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Getting Salty: Different Kinds of Salt and its Effect on You

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Given the bad press around salt and its potential negative health impacts, it’s easy to overlook that it’s an indispensable ingredient in most kitchens. While most of us reach for table salt when cooking and baking, you can also find a range of gourmet salts in supermarket aisles, each with a different mineral make-up, sodium content and taste profile.

Also known as sodium chloride, salt is a crystalline compound made up of two elements: sodium and chlorine. These elements are both vital for us – they help to maintain the correct balance of fluids in the body, to transmit nerve impulses and to prevent low blood pressure, among other things.

Salt is made through the evaporation of seawater or from salt mines in underground deposits. It is used to flavour, pickle and cure foods. While too much salt may ruin an otherwise good dish, salt is used to counteract sweetness and sourness. So if you find that your cookies are a little too sweet, adding a little salt will make it well-balanced.

The problem is that many of us consume too much of it, often without realising. A large part of our salt intake comes from eating out at restaurants or eating processed foods. Health authorities recommend you avoid consuming more than 6 grams of salt a day, so if you are watching your intake try to keep your meals as fresh and unprocessed as possible.

So, with the basics out of the way, let’s take a look at some of the different types out there.

Table salt

Table salt is the most common variety. Mined from salt deposits, it’s also the most refined at 97 per cent sodium chloride, with about 38 per cent sodium. Table salt’s fine texture means it is easy to dissolve and unlike more naturally processed salts its trace minerals are removed. Iodine is added to table salt in 1924 to address iodine deficiencies, as iodine is needed for basic bodily functions such as the production of hormones in the thyroid.

Because of its tiny grains, table salt is best used for baking. Being quick to dissolve, it can be used in brines and marinades. Other than food preparation, table salt has many household uses, some of which can be extremely useful. For example, sprinkle salt into sneakers and leave them overnight to let the salt absorb odours. Suffering from pesky mouth ulcers? Grandma’s cure of gargling a salt-and-water solution may help relieve irritated gums.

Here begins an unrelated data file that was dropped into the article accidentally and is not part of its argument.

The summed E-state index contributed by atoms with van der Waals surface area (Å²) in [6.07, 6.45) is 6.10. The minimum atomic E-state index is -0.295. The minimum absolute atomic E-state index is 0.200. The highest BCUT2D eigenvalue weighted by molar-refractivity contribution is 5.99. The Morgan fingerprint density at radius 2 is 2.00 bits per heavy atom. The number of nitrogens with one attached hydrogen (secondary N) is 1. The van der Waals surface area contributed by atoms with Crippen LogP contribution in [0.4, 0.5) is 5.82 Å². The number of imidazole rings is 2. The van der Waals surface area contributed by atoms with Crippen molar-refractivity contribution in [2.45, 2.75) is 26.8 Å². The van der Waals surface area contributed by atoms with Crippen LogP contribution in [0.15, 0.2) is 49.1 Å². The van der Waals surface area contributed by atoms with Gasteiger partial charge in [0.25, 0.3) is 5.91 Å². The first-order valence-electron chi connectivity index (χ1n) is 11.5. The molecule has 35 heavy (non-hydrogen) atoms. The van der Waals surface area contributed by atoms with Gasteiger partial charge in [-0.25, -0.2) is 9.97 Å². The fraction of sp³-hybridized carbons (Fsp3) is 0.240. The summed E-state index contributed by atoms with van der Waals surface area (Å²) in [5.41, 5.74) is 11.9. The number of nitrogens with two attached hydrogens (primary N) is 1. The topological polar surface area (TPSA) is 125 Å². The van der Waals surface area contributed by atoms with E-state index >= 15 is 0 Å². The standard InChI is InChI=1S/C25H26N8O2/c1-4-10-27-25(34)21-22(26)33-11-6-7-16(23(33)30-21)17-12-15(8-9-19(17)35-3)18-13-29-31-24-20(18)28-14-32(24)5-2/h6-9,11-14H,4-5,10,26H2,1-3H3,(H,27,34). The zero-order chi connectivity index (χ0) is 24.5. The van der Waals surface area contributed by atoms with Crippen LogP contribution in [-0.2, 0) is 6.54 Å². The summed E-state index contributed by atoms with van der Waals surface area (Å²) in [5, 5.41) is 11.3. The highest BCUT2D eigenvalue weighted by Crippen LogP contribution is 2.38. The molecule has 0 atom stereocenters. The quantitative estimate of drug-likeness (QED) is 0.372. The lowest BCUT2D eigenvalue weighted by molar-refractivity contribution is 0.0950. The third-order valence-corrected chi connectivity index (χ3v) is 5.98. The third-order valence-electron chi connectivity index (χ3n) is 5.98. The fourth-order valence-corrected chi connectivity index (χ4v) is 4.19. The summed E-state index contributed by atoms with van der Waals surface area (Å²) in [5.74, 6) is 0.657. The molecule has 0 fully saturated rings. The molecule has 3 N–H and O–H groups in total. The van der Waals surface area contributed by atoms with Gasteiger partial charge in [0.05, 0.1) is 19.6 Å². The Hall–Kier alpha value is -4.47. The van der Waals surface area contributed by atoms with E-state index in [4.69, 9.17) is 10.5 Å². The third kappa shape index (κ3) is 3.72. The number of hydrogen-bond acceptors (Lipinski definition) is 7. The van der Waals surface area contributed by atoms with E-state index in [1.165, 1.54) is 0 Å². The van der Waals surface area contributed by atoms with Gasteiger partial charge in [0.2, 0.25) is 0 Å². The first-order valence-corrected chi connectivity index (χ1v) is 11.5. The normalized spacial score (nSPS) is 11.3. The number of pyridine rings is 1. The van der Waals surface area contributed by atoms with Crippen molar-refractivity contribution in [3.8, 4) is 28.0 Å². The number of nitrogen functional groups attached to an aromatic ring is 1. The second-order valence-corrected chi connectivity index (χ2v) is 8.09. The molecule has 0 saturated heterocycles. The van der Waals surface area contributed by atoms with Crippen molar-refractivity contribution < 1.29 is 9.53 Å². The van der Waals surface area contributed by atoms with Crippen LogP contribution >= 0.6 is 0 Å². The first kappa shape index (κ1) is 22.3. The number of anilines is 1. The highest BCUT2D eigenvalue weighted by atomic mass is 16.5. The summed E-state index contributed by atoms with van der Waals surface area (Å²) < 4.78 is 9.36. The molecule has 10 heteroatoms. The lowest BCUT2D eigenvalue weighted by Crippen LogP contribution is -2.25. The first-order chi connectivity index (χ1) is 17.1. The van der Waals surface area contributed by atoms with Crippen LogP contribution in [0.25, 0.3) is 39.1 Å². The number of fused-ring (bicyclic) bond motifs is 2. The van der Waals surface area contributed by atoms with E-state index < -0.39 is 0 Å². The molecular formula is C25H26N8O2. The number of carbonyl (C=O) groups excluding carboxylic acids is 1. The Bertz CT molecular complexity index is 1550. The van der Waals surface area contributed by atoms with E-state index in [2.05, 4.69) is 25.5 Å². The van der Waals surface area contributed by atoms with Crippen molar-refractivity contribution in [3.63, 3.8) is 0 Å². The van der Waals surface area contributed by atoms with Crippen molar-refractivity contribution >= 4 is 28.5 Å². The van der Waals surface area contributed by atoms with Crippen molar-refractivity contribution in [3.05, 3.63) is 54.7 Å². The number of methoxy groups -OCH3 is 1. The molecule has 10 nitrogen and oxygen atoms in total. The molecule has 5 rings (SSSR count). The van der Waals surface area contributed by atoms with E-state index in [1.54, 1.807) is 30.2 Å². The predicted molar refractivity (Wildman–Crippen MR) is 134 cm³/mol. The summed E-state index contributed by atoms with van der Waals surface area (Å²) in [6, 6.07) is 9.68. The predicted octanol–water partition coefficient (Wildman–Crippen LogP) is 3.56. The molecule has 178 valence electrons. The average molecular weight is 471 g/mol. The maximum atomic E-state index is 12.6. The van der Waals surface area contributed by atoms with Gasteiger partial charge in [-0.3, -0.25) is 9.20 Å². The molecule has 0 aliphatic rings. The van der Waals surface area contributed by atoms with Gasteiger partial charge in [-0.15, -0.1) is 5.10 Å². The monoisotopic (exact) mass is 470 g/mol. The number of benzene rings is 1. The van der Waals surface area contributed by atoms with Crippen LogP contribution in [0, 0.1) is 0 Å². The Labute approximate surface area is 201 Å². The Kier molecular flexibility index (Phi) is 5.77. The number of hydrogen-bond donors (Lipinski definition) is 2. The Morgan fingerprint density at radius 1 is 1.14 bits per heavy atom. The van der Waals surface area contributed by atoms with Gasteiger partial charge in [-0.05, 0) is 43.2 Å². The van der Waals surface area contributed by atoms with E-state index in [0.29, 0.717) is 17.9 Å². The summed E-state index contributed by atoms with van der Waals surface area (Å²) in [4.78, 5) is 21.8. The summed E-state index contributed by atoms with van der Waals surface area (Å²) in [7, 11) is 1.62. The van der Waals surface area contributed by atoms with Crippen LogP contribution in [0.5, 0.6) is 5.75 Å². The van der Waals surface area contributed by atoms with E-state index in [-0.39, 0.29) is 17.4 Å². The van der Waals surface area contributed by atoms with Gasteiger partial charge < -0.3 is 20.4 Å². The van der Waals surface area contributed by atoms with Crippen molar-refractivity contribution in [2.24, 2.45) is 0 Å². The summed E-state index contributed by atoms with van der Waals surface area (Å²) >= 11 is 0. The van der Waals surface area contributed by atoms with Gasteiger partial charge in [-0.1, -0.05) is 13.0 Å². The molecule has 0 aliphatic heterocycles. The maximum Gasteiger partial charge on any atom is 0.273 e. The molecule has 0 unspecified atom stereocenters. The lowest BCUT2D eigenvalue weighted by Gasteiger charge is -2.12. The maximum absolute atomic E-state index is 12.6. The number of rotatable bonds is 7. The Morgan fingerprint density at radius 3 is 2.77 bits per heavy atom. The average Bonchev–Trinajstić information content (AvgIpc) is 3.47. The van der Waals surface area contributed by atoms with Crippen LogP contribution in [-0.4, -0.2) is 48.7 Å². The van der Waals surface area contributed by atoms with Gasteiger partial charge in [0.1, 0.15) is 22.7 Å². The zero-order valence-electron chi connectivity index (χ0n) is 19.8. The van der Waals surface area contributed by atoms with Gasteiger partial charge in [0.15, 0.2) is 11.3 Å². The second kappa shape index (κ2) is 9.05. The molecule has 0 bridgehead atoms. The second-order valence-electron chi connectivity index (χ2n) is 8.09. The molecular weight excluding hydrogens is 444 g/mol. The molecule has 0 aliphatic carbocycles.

A final cautionary note: those with high blood pressure or on a low sodium diet should use table salt sparingly.

Sea salt

Sea salt is processed from evaporating seawater in large ponds, the same way it has been done for hundreds of years and is typically produced in low rainfall areas such as the Mediterranean and in Australia. The most noticeable thing about sea salt is its coarseness and that it doesn’t contain any added iodine, but it has the same sodium and overall sodium chloride content as table salt.

Sea salt is available in different grain sizes – flaked, crystalline and coarse. Large grains mean it is harder to dissolve, which means it is not as easy to overdo as table salt. It is also available as fleur de sel, which is made from collecting the top layer of a salt pan. The manual processing of the salt makes it more expensive than other types of salt.

Sea salt can be used as an alternative to table salt. Since it is processed naturally, it still has trace elements such as calcium, magnesium and potassium. As such, it retains more of its complex taste profiles when compared with table salt. But because of ocean pollution, it can also contain trace amounts of metals such as lead.

Due to its richness and crunchiness, chefs recommend that you use sea salt only as a finishing touch and not during cooking itself. It would be a waste to use it in a brine, or in sauces, soups and stews. Sprinkle it on your steak or on a salad for the extra burst of flavour.

Himalayan pink salt

This type of salt is mined from the Khewra salt mines, which are underground salt deposits in the Salt Range mountains in Pakistan. Its pink tinge comes from calcium, copper, magnesium, potassium and iron. It is also nutritionally similar to table salt and has 98 percent sodium chloride. It also comes in different grain sizes – in fact, blocks of salt are used as baking stones and griddles. Hollowed out rocks are used as lamps, giving off a pink hue.

Despite having the same chemical composition as regular table salt, pink salt has a more subdued salt flavour. Chefs recommend that you use it in dishes that require a less salty flavour, such as steak, seafood or vegetables.

Kosher salt

Kosher salt got its name from the koshering of meat, which is to remove the blood from the meat. While it can be marketed as kosher salt, it does not necessarily mean that it was produced under Jewish dietary guidelines.

Kosher salt is basically a less refined version of table salt and is great for seasoning meats before cooking. Its coarse grains mean you need to use more of it to reach the same level of saltiness. You can sprinkle it on cookies, bagels and pretzels before they go in the oven for an extra crunch and a hit of saltiness on the first bite.

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